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Excerpts from Jim Conrad's
Naturalist Newsletter

CALADIUM BICOLOR, flowering

from the July 7, 2013 Newsletter issued from the Frio Canyon Nature Education Center in the valley of the Dry Frio River in northern Uvalde County, southwestern Texas, on the southern border of the Edwards Plateau, USA
FLOWERING CALADIUM
Back in Kentucky caladiums used to grow around my mother's house, and that was very nice. I don't recall those caladiums flowering, however, while here in southwest Texas my neighbor Phred's plants are very floriferous, as you can see above.

In Mexico we saw many plants with flower structures like the pale ones in that photo's upper left, for the plant family to which caladiums belong -- the Arum or Jack-in-the-pulpit Family, the Araceae -- is a large, important one in the moist tropics, and the structure shown in the above picture is very typical of that family. A close-up is shown below:

CALADIUM BICOLOR, flowering structure

In that picture we see many flowers. The banana-like item standing vertically and partly enveloped by the whitish hood is the "spadix," the Jack part of Jack-in-the-pulpit. The whitish hood, or "spathe," is the pulpit part. The spadix's grainy surface is formed by the flat tops of many closely packed anthers -- the pollen-producing, baglike tips of stamens of male flowers. Notice that below the white part of the spathe the spathe turns reddish and its edges curve, overlap one another, and the spathe bulges outward. If you force the bulging part open you'll find the base of the spadix clothed with numerous female flowers. Often in the Arum Family, once the female flowers are pollinated, the top male part of the spadix and the top, flaring part of the spathe wither away while the bulging lower part of the spathe expands and becomes a container protecting the lower part of the spadix on which ovaries of female flowers mature into fruits.

A garden columnist here in Texas advises snipping off caladium flowering structures because once the female flowers are pollinated the fruiting structures aren't pretty. I find them so interesting that I'd never do that. I don't see that their presence does any harm to the plant.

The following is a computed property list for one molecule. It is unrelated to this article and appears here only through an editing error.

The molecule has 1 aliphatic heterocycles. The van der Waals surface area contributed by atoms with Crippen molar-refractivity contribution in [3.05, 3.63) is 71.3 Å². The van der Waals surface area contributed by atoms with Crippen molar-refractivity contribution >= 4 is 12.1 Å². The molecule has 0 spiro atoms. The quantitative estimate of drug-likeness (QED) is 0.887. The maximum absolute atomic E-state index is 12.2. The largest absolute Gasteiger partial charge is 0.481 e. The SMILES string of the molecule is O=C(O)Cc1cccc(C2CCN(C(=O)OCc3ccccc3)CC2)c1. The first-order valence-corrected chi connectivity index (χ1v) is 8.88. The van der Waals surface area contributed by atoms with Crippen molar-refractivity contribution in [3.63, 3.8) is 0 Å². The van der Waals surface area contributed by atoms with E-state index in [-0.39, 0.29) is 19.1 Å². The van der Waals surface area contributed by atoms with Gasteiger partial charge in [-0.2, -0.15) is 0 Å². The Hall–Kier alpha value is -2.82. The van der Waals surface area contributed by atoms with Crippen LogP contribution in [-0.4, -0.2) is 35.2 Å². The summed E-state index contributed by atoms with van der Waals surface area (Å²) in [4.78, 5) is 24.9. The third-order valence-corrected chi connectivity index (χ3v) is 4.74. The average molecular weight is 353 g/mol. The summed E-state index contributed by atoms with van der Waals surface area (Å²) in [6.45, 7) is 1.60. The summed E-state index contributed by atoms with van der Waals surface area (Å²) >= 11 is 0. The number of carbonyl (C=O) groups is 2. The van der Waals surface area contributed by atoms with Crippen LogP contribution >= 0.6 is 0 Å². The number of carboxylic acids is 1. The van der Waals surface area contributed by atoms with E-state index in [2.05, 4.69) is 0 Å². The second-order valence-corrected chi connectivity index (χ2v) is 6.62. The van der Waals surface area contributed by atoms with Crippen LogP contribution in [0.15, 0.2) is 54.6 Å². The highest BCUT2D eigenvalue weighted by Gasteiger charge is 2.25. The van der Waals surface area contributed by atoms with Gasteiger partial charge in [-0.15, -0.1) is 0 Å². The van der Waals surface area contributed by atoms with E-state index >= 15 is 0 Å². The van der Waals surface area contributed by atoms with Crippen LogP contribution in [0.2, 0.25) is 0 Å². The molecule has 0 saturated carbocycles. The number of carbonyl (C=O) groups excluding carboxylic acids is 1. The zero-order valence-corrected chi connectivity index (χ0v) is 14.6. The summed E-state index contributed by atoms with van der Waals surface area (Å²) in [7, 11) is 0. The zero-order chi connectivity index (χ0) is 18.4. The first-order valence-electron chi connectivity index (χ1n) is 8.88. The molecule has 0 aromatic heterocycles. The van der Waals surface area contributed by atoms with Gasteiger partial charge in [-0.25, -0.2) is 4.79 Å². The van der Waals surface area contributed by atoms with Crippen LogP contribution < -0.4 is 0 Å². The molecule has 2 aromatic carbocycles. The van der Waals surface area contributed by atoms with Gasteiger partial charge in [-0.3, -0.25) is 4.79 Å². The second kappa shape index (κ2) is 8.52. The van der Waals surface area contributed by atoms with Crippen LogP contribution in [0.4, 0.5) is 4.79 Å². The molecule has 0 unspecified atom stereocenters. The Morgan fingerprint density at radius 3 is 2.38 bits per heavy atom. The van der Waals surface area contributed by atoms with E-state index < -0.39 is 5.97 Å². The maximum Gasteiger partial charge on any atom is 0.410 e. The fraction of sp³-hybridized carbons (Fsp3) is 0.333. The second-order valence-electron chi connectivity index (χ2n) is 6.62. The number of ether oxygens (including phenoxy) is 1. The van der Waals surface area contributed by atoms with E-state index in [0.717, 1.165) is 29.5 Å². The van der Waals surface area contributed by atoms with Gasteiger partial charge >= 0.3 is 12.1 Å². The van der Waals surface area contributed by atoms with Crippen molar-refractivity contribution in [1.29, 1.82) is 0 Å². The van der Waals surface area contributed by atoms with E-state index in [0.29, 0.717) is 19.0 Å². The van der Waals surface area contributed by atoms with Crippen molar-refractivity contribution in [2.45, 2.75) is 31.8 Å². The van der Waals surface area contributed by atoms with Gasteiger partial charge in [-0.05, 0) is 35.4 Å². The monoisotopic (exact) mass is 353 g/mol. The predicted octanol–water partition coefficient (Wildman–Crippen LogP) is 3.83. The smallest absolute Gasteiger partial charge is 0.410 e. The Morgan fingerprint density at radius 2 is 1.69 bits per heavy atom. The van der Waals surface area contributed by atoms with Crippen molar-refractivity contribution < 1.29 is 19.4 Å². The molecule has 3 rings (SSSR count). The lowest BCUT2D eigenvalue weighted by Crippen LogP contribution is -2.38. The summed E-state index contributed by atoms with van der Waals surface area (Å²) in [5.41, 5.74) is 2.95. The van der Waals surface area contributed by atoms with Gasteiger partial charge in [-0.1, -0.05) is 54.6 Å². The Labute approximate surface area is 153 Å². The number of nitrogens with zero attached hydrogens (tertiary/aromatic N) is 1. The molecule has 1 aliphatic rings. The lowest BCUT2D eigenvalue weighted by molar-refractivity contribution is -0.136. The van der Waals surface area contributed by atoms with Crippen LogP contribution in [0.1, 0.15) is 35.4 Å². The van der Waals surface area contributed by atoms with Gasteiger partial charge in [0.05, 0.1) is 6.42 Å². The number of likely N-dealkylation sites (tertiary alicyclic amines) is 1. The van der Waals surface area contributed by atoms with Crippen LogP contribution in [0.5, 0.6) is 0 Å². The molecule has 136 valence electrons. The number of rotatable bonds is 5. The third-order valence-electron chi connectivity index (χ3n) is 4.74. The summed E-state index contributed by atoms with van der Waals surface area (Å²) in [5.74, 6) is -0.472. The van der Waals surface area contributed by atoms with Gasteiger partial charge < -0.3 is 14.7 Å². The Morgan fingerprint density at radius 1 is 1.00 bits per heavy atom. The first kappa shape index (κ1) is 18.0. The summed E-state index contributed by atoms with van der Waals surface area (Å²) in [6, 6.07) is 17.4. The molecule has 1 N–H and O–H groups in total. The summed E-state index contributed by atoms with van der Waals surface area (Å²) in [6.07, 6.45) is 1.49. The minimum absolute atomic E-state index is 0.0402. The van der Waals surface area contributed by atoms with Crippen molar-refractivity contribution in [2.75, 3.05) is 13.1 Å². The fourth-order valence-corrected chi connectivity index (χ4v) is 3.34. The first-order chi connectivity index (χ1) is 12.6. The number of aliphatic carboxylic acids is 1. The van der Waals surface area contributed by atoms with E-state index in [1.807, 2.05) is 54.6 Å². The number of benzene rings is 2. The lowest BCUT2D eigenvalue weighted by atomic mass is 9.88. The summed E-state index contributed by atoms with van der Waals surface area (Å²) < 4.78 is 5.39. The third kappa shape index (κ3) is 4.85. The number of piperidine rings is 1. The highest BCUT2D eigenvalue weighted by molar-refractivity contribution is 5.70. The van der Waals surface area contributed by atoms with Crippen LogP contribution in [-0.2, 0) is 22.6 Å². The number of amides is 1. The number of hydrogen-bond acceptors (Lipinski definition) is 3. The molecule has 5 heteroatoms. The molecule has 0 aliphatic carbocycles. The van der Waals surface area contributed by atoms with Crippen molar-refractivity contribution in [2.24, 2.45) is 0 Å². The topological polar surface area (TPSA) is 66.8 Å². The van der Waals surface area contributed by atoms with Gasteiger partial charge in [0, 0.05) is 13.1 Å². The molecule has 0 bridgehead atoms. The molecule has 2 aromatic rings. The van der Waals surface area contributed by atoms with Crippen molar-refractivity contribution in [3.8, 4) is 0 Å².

Of course I wondered what kind of caladium appears in my pictures. What I figured out was that the world of caladiums is enormous. Our plant is probably one of over a thousand named cultivars of the species CALADIUM BICOLOR, originally from Brazil and other parts of tropical America. You might enjoy browsing some of the hundreds of cultivars shown at http://www.classiccaladiumsllc.com/varieties/varieties.htm

Besides all those cultivars of the species bicolor, several other caladium species are known as well, and certain cultivars on the market carry genes from those other species. Sometimes the genetic history of certain cultivars is so complex that they are referred to as Caladium x hortulanum, the "x" indicating that the plant is a hybrid, and the hortulanum meaning that it's a horticultural creation.

As with many members of the Arum Family, all parts of caladium are poisonous, containing calcium oxalate crystals and the protein asparagine. Fortunately, having calcium oxalate crystals in the mouth is so painful that I doubt any creature, including a human, would eat enough to die. I know what pain these crystals produce because when I was a teenager I bit into a raw Jack-in-the-pulpit corm.

Of course it makes sense for members of this family to be so well armed with hurtful chemicals. Usually their leaves are so large and succulent that any herbivore not knowing about the calcium oxalate crystals would want to eat them. The first mouthful, however, should convince the herbivore henceforward to stay away.

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